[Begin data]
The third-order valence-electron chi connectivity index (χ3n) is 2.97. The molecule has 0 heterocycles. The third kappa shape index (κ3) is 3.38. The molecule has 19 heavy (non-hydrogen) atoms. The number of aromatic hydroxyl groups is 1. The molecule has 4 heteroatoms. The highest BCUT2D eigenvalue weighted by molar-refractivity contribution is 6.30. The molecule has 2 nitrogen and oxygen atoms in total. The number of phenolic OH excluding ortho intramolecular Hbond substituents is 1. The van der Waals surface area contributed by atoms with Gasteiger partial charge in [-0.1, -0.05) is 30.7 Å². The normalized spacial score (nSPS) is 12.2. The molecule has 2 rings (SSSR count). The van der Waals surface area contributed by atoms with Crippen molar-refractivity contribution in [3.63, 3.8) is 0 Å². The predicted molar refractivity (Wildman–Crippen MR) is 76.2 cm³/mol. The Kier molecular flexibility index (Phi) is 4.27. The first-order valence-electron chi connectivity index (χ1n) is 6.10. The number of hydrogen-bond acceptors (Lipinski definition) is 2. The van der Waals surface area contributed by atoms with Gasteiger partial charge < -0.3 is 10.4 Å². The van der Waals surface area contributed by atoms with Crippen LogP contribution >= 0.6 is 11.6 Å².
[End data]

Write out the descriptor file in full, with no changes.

The third-order valence-electron chi connectivity index (χ3n) is 2.97. The molecule has 0 heterocycles. The third kappa shape index (κ3) is 3.38. The molecule has 19 heavy (non-hydrogen) atoms. The number of aromatic hydroxyl groups is 1. The molecule has 4 heteroatoms. The highest BCUT2D eigenvalue weighted by molar-refractivity contribution is 6.30. The molecule has 2 nitrogen and oxygen atoms in total. The number of phenolic OH excluding ortho intramolecular Hbond substituents is 1. The van der Waals surface area contributed by atoms with Gasteiger partial charge in [-0.1, -0.05) is 30.7 Å². The normalized spacial score (nSPS) is 12.2. The molecule has 2 rings (SSSR count). The van der Waals surface area contributed by atoms with Crippen molar-refractivity contribution in [3.63, 3.8) is 0 Å². The predicted molar refractivity (Wildman–Crippen MR) is 76.2 cm³/mol. The Kier molecular flexibility index (Phi) is 4.27. The first-order valence-electron chi connectivity index (χ1n) is 6.10. The number of hydrogen-bond acceptors (Lipinski definition) is 2. The van der Waals surface area contributed by atoms with Gasteiger partial charge < -0.3 is 10.4 Å². The van der Waals surface area contributed by atoms with Crippen LogP contribution >= 0.6 is 11.6 Å².